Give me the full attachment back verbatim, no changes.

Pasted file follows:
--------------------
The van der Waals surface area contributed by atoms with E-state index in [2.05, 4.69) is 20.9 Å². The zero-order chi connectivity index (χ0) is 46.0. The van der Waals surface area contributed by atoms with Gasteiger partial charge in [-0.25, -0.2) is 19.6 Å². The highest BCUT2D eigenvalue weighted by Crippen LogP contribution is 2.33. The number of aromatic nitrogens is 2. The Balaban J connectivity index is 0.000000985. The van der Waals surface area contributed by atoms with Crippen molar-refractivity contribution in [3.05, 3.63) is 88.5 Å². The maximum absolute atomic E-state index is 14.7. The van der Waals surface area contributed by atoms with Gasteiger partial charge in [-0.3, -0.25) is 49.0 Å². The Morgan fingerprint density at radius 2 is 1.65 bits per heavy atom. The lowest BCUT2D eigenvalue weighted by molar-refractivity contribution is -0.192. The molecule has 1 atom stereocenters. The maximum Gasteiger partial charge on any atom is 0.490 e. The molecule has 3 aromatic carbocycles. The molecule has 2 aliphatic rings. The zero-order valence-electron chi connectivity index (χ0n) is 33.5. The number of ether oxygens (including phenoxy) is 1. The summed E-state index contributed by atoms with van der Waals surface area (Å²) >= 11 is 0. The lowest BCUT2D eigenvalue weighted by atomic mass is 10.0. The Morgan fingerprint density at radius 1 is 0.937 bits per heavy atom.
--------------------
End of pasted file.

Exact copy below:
The van der Waals surface area contributed by atoms with E-state index in [2.05, 4.69) is 20.9 Å². The zero-order chi connectivity index (χ0) is 46.0. The van der Waals surface area contributed by atoms with Gasteiger partial charge in [-0.25, -0.2) is 19.6 Å². The highest BCUT2D eigenvalue weighted by Crippen LogP contribution is 2.33. The number of aromatic nitrogens is 2. The Balaban J connectivity index is 0.000000985. The van der Waals surface area contributed by atoms with Crippen molar-refractivity contribution in [3.05, 3.63) is 88.5 Å². The maximum absolute atomic E-state index is 14.7. The van der Waals surface area contributed by atoms with Gasteiger partial charge in [-0.3, -0.25) is 49.0 Å². The Morgan fingerprint density at radius 2 is 1.65 bits per heavy atom. The lowest BCUT2D eigenvalue weighted by molar-refractivity contribution is -0.192. The molecule has 1 atom stereocenters. The maximum Gasteiger partial charge on any atom is 0.490 e. The molecule has 3 aromatic carbocycles. The molecule has 2 aliphatic rings. The zero-order valence-electron chi connectivity index (χ0n) is 33.5. The number of ether oxygens (including phenoxy) is 1. The summed E-state index contributed by atoms with van der Waals surface area (Å²) >= 11 is 0. The lowest BCUT2D eigenvalue weighted by atomic mass is 10.0. The Morgan fingerprint density at radius 1 is 0.937 bits per heavy atom.